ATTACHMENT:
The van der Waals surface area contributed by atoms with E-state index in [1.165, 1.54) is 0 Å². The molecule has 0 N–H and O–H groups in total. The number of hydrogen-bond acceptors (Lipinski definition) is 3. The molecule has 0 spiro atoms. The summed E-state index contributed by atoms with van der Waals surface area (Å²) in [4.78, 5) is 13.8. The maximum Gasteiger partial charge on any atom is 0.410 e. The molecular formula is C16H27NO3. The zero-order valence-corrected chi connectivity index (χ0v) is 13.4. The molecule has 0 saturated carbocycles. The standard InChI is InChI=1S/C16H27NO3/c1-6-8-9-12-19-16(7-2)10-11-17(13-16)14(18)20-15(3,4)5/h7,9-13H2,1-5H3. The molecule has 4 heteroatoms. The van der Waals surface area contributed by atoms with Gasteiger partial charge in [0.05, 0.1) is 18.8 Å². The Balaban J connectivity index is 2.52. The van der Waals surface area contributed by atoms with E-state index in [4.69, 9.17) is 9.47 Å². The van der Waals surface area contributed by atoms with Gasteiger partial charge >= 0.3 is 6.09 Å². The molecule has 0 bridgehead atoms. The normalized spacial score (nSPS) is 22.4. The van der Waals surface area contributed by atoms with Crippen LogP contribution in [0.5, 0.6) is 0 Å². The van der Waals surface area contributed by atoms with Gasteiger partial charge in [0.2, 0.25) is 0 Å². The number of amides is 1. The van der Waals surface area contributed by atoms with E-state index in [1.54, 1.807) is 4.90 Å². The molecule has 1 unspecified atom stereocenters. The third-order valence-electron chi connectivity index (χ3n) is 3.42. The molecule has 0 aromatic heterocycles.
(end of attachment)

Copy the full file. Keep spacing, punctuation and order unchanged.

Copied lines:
The van der Waals surface area contributed by atoms with E-state index in [1.165, 1.54) is 0 Å². The molecule has 0 N–H and O–H groups in total. The number of hydrogen-bond acceptors (Lipinski definition) is 3. The molecule has 0 spiro atoms. The summed E-state index contributed by atoms with van der Waals surface area (Å²) in [4.78, 5) is 13.8. The maximum Gasteiger partial charge on any atom is 0.410 e. The molecular formula is C16H27NO3. The zero-order valence-corrected chi connectivity index (χ0v) is 13.4. The molecule has 0 saturated carbocycles. The standard InChI is InChI=1S/C16H27NO3/c1-6-8-9-12-19-16(7-2)10-11-17(13-16)14(18)20-15(3,4)5/h7,9-13H2,1-5H3. The molecule has 4 heteroatoms. The van der Waals surface area contributed by atoms with Gasteiger partial charge in [0.05, 0.1) is 18.8 Å². The Balaban J connectivity index is 2.52. The van der Waals surface area contributed by atoms with E-state index in [4.69, 9.17) is 9.47 Å². The van der Waals surface area contributed by atoms with Gasteiger partial charge >= 0.3 is 6.09 Å². The molecule has 0 bridgehead atoms. The normalized spacial score (nSPS) is 22.4. The van der Waals surface area contributed by atoms with Crippen LogP contribution in [0.5, 0.6) is 0 Å². The van der Waals surface area contributed by atoms with Gasteiger partial charge in [0.2, 0.25) is 0 Å². The number of amides is 1. The van der Waals surface area contributed by atoms with E-state index in [1.54, 1.807) is 4.90 Å². The molecule has 1 unspecified atom stereocenters. The third-order valence-electron chi connectivity index (χ3n) is 3.42. The molecule has 0 aromatic heterocycles.